Changing global retail landscape: Can Hong Kong art galleries adapt? Part I


In an essay for Taiwan-based art magazine Artco, Art Radar founder Kate Cary Evans discusses the tectonic shifts that have emerged in the Hong Kong art scene over the past decade and what they mean for the future. Part I discusses the challenges galleries face.

Famed contemporary art dealer Pearl Lam, who recently opened a new branch of her Pearl Lam Galleries in Hong Kong. Image from Sutton PR Asia.

Other posts in this three part series
Part 1: read part one here.
Part 2: read part two here.
Part 3: read part three here.


Read the original ARTCO article here (traditional Chinese).


Waves of change are sweeping through Hong Kong’s gallery structure, pummelling it into new shapes. The arrival of the mega-galleries, Gagosian in 2011 and White Cube in 2012, is the most recent evidence of these shuddering upheavals.

In this essay we look at how changes to the Hong Kong gallery scene are underpinned by deeper transformations in technology, the economy and the retail environment.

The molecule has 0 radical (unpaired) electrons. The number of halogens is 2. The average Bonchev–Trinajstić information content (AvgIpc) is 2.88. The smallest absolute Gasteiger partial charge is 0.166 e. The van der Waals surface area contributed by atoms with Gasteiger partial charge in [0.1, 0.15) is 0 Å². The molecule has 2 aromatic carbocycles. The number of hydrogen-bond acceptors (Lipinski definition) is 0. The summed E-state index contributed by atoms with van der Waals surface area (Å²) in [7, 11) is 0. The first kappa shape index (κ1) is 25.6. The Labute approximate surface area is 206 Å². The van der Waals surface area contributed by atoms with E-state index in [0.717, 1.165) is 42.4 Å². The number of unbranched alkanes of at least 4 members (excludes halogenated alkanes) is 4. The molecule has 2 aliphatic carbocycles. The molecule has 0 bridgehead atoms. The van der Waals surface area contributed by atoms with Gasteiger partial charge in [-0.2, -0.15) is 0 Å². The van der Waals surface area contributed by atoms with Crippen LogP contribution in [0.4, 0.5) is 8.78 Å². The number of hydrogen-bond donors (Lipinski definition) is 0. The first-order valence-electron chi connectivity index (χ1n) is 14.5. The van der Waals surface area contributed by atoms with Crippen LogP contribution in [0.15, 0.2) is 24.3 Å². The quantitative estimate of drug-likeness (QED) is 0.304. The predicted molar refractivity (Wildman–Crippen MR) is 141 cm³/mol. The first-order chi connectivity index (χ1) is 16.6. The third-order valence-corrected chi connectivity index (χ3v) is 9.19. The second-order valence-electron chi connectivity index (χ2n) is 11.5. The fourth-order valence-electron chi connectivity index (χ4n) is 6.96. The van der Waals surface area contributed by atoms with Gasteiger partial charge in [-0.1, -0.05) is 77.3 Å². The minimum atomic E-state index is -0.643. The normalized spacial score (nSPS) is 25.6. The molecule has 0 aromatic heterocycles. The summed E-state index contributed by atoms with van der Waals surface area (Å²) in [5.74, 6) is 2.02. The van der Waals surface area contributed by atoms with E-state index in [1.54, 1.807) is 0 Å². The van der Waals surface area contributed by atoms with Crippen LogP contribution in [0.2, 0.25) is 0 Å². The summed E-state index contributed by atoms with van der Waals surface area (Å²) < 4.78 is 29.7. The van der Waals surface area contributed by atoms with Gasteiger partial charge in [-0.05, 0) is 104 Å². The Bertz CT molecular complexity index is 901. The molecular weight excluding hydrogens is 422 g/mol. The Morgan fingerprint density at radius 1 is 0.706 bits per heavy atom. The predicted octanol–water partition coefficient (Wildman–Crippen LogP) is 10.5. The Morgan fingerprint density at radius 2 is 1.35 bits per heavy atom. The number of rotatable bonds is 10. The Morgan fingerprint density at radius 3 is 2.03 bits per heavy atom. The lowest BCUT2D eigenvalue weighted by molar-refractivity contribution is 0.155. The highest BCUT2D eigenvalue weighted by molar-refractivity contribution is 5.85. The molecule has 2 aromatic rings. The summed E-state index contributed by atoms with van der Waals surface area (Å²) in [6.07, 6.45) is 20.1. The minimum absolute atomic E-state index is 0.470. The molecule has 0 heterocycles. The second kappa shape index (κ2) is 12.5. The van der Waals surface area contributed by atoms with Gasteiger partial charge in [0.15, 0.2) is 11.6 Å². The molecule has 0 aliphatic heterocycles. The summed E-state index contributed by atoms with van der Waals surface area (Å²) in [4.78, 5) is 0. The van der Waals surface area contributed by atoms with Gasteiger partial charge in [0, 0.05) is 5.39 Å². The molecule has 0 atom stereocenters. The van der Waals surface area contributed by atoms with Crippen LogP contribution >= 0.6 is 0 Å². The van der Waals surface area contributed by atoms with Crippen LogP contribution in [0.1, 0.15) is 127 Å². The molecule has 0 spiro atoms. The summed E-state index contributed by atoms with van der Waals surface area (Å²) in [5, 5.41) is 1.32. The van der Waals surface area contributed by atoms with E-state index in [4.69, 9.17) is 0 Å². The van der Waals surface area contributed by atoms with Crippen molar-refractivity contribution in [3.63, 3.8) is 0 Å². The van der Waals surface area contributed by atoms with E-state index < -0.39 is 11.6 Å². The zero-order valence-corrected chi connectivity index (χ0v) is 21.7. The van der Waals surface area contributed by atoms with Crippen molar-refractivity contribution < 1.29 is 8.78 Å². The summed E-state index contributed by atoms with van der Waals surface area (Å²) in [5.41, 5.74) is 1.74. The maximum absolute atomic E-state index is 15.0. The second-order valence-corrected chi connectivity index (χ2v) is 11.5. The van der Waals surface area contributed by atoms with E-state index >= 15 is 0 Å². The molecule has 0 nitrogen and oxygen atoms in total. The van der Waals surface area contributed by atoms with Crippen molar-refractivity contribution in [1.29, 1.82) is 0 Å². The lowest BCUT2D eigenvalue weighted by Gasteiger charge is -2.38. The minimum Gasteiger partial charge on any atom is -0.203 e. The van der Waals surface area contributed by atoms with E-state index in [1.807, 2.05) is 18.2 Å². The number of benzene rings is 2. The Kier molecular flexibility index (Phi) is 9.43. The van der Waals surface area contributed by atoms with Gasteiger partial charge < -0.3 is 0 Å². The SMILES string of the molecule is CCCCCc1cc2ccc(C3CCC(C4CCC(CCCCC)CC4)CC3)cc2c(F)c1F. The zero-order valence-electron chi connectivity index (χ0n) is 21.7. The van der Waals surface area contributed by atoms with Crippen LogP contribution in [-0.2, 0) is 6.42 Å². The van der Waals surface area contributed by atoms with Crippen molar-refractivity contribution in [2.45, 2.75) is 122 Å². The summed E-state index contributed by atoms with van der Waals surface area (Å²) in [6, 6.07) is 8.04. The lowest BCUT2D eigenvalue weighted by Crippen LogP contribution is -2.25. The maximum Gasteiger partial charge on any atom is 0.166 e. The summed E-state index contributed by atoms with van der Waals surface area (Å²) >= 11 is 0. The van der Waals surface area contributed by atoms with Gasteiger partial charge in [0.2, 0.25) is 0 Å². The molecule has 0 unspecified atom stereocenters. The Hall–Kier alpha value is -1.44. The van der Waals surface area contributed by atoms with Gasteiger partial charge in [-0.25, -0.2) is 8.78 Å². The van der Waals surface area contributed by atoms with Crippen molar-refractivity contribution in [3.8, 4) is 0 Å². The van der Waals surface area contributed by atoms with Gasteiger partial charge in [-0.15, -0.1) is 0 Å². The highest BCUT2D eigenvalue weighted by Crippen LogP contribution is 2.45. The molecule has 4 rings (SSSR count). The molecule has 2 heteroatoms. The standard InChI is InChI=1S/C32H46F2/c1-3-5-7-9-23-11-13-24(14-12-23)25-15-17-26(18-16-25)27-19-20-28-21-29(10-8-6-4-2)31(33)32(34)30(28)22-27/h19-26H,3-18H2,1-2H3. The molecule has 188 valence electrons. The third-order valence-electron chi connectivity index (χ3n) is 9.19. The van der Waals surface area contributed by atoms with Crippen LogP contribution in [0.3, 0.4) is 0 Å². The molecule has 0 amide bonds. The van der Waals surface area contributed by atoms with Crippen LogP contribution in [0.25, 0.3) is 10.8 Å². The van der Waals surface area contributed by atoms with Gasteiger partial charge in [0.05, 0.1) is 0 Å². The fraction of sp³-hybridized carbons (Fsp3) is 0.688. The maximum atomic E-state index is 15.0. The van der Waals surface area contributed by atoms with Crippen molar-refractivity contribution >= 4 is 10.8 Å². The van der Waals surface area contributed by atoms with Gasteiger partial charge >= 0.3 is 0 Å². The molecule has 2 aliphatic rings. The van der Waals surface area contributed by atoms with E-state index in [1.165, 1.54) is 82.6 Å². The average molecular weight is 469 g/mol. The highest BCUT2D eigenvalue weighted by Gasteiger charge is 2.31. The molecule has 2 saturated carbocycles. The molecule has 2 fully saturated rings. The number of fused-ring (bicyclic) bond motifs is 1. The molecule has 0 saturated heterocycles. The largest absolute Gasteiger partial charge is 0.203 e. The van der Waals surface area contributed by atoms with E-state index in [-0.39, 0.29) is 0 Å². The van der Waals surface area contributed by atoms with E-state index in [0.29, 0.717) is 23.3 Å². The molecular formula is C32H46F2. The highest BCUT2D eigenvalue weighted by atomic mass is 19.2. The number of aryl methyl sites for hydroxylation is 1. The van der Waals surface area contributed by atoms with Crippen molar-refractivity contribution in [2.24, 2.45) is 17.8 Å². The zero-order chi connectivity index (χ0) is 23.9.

Gallery system broken 

“The gallery system is broken!” shouts an art newspaper’s headlines. “The gallery system is structurally weak,” echoes an art market report. Indeed the competitive environment for contemporary art dealers around the world is now fighting fierce.

In spite of the Debt Crisis in Europe and the United States, both homes to significant art markets, this state of affairs is not due to a diminished appetite for art. Artprice reports that “art in fact sold better in 2011 than at any other time in history with USD11.57 billion in total global annual revenue, up USD2 billion versus 2010…” and adds that this is a world-wide phenomenon and not just evident in Asian markets.